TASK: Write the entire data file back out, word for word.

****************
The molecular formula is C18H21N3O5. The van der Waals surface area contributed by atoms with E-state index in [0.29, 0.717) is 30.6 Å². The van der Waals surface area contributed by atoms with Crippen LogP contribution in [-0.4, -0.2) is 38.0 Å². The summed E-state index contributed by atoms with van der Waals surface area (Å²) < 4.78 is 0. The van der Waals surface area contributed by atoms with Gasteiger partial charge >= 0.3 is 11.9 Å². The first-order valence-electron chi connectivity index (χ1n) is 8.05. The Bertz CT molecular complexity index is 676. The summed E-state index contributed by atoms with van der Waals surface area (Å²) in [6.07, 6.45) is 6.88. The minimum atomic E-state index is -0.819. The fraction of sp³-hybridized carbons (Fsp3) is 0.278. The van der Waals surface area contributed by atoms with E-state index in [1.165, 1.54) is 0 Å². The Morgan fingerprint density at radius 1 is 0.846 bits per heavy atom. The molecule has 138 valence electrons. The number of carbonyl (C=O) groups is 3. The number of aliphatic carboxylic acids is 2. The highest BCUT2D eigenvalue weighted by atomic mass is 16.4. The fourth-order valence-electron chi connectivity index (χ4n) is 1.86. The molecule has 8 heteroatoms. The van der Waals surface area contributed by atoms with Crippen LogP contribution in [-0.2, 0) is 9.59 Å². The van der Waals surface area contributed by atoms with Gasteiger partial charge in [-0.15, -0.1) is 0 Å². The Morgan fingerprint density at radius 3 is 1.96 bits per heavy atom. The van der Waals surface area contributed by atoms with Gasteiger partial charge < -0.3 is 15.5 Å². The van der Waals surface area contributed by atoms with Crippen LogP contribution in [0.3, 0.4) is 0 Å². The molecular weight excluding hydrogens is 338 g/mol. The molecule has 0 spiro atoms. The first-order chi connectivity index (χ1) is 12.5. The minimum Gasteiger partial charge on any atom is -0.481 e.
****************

The molecular formula is C18H21N3O5. The van der Waals surface area contributed by atoms with E-state index in [0.29, 0.717) is 30.6 Å². The van der Waals surface area contributed by atoms with Crippen LogP contribution in [-0.4, -0.2) is 38.0 Å². The summed E-state index contributed by atoms with van der Waals surface area (Å²) < 4.78 is 0. The van der Waals surface area contributed by atoms with Gasteiger partial charge >= 0.3 is 11.9 Å². The first-order valence-electron chi connectivity index (χ1n) is 8.05. The Bertz CT molecular complexity index is 676. The summed E-state index contributed by atoms with van der Waals surface area (Å²) in [6.07, 6.45) is 6.88. The minimum atomic E-state index is -0.819. The fraction of sp³-hybridized carbons (Fsp3) is 0.278. The van der Waals surface area contributed by atoms with E-state index in [1.165, 1.54) is 0 Å². The Morgan fingerprint density at radius 1 is 0.846 bits per heavy atom. The molecule has 138 valence electrons. The number of carbonyl (C=O) groups is 3. The number of aliphatic carboxylic acids is 2. The highest BCUT2D eigenvalue weighted by atomic mass is 16.4. The fourth-order valence-electron chi connectivity index (χ4n) is 1.86. The molecule has 8 heteroatoms. The van der Waals surface area contributed by atoms with Crippen LogP contribution in [-0.2, 0) is 9.59 Å². The van der Waals surface area contributed by atoms with Gasteiger partial charge in [-0.15, -0.1) is 0 Å². The Morgan fingerprint density at radius 3 is 1.96 bits per heavy atom. The van der Waals surface area contributed by atoms with Gasteiger partial charge < -0.3 is 15.5 Å². The van der Waals surface area contributed by atoms with Crippen LogP contribution in [0.3, 0.4) is 0 Å². The molecular weight excluding hydrogens is 338 g/mol. The molecule has 0 spiro atoms. The first-order chi connectivity index (χ1) is 12.5. The minimum Gasteiger partial charge on any atom is -0.481 e.